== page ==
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Author Showcase


RT: Congratulations on your new book, Dr. Duncan Dog on Duty. Did you find the experience of writing the second book easier than the first one, Hair Today, Gone Tomorrow?

Lisa: Thank you and no, the experience of writing this book was not easier. My first book, Hair, wrote itself because it was based on my family’s ritual. Dr. Duncan Dog on Duty was based on my friend’s family ritual of taking their dog to visit children in the hospital every week, so lots and lots of research was involved.

RT: Hair Today, Gone Tomorrow and Dr. Duncan Dog on Duty draw on experiences in your own life and family. Are you continuing to collect vignettes for additional books? Will we meet any new characters in the future?

Lisa: Yes, I will continue to collect vignettes in future books. The next book takes place in New York and we meet new friends.

RT: When you were looking for books to share with your daughter Chelsea, you were looking to find "parallels" that reflected your own family's composition as a multi-racial family. Now Chelsea is a teenager. Do you think it would be easier today to find what you are looking for?

Lisa: Yes, today, fifteen years later, there are so many more multicultural families and it is much easier to find books that represent all family compositions. I think, like every other barrier in the world, when we look back in retrospect we see how pointless they all really are.

RT: If you could point to a void in children's literature, what would it be? Is there an area where we need to have more (or better) books for kids?

Lisa: I think any book that keeps children aware of current events told in a manner they can understand is wonderful. Anything about global warming, pollution, or other parts of the world where children have different customs and experiences can only enrich all children's lives.

RT: Both of your books feature a multi-racial family. In a recent media clip, you talk about how kids today show an interest in celebrating the facets of their heritage, rather than focusing in on one particular feature. The way you describe it suggests that this is a change you've observed over time. Do you think that this is because "we" (adults) have done a better job at demonstrating acceptance for our kids? Or is it something else?

Lisa: Yes, I think we as adults have done a better job demonstrating acceptance of diversity ... or at least the people we choose to be around have. Our circle of family and friends turns any non-birthday celebration into a cultural event. We have celebrated Chinese New Year; Juneteenth, when the slaves found out they were free; and I'm Proud to be a White British Guy Day."

RT: In addition to promoting your books, you are also producing and hosting The Lisa and Winston Show, a children's television show for Ethiopian TV. First, can you tell us a little bit about the goal for the program? Second, there is a significant contrast in how our countries view the media (in Ethiopia, media is state-run). Do you think this has an affect on children's programming?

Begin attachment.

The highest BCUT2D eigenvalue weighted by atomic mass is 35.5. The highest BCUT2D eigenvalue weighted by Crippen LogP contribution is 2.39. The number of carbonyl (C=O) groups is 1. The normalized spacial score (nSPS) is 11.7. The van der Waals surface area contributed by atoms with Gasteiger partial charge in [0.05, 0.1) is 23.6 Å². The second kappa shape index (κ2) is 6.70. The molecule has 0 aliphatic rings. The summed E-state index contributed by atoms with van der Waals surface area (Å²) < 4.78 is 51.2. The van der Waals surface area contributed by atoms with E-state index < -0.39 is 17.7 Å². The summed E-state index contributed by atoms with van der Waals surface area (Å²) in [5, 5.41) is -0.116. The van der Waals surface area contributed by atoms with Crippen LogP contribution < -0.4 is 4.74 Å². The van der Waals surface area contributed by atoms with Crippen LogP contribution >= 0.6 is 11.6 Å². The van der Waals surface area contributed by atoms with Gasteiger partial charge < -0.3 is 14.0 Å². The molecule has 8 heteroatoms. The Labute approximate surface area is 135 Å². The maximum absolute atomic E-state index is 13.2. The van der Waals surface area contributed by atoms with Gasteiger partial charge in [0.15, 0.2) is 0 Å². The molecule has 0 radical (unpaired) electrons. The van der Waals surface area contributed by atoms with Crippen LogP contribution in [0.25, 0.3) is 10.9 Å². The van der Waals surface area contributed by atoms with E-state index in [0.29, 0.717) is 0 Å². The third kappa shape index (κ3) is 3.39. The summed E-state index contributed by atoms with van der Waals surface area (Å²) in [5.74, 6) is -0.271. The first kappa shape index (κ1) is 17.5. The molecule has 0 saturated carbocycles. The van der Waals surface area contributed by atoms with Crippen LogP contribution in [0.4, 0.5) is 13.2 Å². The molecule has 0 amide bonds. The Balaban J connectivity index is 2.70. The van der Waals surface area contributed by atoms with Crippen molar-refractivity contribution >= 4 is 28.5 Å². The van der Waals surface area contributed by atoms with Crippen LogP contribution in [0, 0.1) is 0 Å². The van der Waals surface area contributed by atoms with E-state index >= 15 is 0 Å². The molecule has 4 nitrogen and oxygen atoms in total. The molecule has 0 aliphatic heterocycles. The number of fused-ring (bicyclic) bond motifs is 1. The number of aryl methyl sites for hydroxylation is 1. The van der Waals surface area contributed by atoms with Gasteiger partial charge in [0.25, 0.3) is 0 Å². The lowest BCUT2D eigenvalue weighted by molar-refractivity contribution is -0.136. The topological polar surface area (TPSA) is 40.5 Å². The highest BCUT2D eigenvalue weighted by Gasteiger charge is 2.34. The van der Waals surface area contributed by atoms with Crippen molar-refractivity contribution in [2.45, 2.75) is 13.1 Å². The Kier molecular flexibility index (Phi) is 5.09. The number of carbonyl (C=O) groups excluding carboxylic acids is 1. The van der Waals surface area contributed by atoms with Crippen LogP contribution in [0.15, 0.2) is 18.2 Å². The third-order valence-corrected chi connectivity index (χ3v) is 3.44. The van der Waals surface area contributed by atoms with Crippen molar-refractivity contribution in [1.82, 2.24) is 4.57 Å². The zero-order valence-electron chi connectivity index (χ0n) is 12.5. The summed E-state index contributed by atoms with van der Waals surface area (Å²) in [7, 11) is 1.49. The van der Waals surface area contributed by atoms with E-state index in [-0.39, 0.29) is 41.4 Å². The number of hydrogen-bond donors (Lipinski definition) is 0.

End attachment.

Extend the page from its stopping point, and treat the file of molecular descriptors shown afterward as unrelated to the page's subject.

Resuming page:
Lisa: The goal for the show is to help Ethiopian children learn English. We all know young children learn by having fun, so my puppet sidekick and I teach everything from the planets in the solar system to learning your numbers, in a fun, educational way. As far as how the media is viewed, all I can say is the government takes an extremely active role in deciding who or what gets on the air and they passed on many hosts before they picked me. When I was chosen they said it was because I didn't talk down to the children and I looked sweet ... but did not act too sweet. I know the first part of that was a compliment.

RT: In addition to being an author and television host, you are also a children's lifestyle expert. Regardless of the medium, helping children is very clearly important to you. If there were three "simple steps" that adults could adopt to help their child grow into successful, self-assured adults, what would they be?

Lisa: Step one would be to nurture your children. Challenge your children and make sure you help them figure out their purpose in life. Help them figure out why they are here and what productive contributions they want to make in the world.

RT: In a media clip on your Website, you offer some very startling statistics about kids today. Your vignette is worth quoting here: "In the US, every 9 seconds a student drops out of high school; every 35 seconds a baby is born into poverty; every 51 seconds a baby is born without health insurance; and every nano-second of the day there is a loving parent who wants the best quality of life for their child." Focusing now on literacy and reading, how do you suggest we get kids interested in reading in a way that helps them understand why it is so important to their success?

Lisa: Kids mirror what they see. If the parents read, most likely so will their children. Maybe not when they are four or five, but eventually your family ritual will become frequent jaunts to the library or bookstore.

RT: What were the books you cherished as a child? What was it about them that make them your personal classics?

Lisa: My favorite book still sits on the shelf in my office and it's called Tammy and Pepper (by Kathryn Hitte, Golden Books Publishing, 1964). It is about two sisters who have a "Nancy Drew"-sort of summer on Cape Cod. I had to hear the story every night, usually twice. The sisters were clever, cute, brave and they wore great Capri pants. They solved wonderful nocturnal mysteries. I think the reason we have a home on Martha's Vineyard today was because of the effect that book had on me.

RT: Thank you for taking the time to share your passion and insights with us.

Website: http://www.derngoodbooks.com


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